How to write a #howto

A howto is an essential part of community knowledge for Discourse. Howtos inform users, moderators, admins, and sysadmins alike to perform basic → advanced operations concerning Discourse.

In this guide, you’ll learn:

  • Why write a howto?
  • What information should be in a howto?
  • How should I structure and style a howto?
  • Where do howtos get posted?
  • How do I maintain a howto after it is posted?


Writing a howto

Why write a howto?

Have you ever encountered something you need to do, but can’t remember how to do it? Write a howto!

First and foremost, a howto is a process document. Writing a howto, then, is a way to document how to do something in Discourse. If you’re struggling to remember a process, likely someone else is, too. Documenting it, then, will help everyone out.

Writing or reviewing a howto is one of the best ways to get started contributing your knowledge of Discourse to the community.

For other ways to contribute, check out the How to Contribute to Discourse guide.

What information should be in a howto?

A howto should be a step-by-step process guiding a user to an end result.

For example, a howto titled “Set up HTTPS for Discourse” should… instruct how to set up HTTPS!

The guide should be filled with relevant technical and/or process information which helps the individual accomplish the stated goal of the howto.

Don’t add unnecessary information. Don’t be long-winded. Be as clear, concise, and helpful as possible.

It also may be helpful to describe why the particular howto is helpful – why would the reader want to achieve the end result of the guide?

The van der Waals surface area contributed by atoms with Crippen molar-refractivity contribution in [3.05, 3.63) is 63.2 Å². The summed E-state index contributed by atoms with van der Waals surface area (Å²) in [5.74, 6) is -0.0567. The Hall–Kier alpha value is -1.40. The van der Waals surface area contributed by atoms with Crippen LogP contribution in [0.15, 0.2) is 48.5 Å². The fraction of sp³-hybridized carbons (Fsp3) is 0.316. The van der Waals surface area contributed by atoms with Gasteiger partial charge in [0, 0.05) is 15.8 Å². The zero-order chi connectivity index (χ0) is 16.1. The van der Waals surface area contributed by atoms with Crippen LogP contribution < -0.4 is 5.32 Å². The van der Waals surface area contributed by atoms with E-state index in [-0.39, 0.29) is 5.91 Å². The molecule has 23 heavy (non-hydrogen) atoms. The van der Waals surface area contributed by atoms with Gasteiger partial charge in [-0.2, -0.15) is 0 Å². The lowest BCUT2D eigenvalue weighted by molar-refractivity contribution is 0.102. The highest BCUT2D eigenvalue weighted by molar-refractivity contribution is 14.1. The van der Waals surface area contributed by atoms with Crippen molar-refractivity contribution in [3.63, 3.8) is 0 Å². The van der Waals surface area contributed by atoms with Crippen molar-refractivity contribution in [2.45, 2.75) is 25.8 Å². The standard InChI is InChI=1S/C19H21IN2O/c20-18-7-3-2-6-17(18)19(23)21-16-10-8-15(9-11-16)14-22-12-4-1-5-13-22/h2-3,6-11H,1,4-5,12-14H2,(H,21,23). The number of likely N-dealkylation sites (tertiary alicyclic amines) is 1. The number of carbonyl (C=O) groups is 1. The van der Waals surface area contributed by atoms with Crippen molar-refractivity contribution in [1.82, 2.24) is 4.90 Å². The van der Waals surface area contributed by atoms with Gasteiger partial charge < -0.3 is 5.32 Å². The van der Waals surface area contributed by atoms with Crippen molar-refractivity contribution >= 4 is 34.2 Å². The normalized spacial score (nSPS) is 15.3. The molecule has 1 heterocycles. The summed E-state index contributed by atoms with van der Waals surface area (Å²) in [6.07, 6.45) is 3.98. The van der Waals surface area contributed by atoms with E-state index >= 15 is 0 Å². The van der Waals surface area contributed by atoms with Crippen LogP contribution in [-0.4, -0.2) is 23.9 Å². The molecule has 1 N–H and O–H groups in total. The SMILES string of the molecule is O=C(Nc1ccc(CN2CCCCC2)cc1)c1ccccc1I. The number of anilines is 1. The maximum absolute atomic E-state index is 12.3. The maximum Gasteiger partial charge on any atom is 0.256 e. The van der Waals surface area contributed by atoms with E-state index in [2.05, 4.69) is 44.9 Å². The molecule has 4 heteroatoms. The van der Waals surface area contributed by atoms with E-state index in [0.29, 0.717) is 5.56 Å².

Be sure to consider your audience!

There are four main audiences for Discourse howtos:

  • Users
  • Moderators
  • Admins
  • Sysadmins

Each audience has different needs for how in-depth your process explanation should be. Be aware of the technical skill level of the audience your guide is for, and write the guide accordingly.

Some tips:

  1. Don’t be highly technical if the guide is for new end users. Instead, focus on clear, concise steps with lots of screenshots.
    • State exactly which buttons to click and where to get to the desired end result.
  2. If you’re writing out complex sysadmin guides for advanced Discourse configurations, don’t feel the need to spell out every single detail.

Howto structure and style

Howtos for Discourse don’t need to adhere to a strict documentation standard, but they do need to be helpful, clear, and concise. Here are some structure and style considerations to make when developing a guide.

1. Use headings, lists, and blockquotes.

Structure is your friend when attempting to make your guide readable. If your guide is longer than a few hundred words, break your writing down into steps using at least ordered or unordered lists, if not headings.

If there’s a piece of information you need to stand out, a great way to do this is by using a blockquote with an emoji.

This technique is useful if you need to call attention to a specific case a guide is used for, or if there’s a piece of information that must be considered.

Common emojis used:

  • :mega: - Announcement or notice
  • :warning: - A warning message
  • :exclamation: - Very important information

2. Add screenshots where applicable.

A picture is worth 1,000 words – and this is all the more true with technical documentation. If doing something isn’t 100% clear from words alone, include a screenshot. Screenshots are also helpful for assisting our non-English users, as there may be challenges relying on text alone.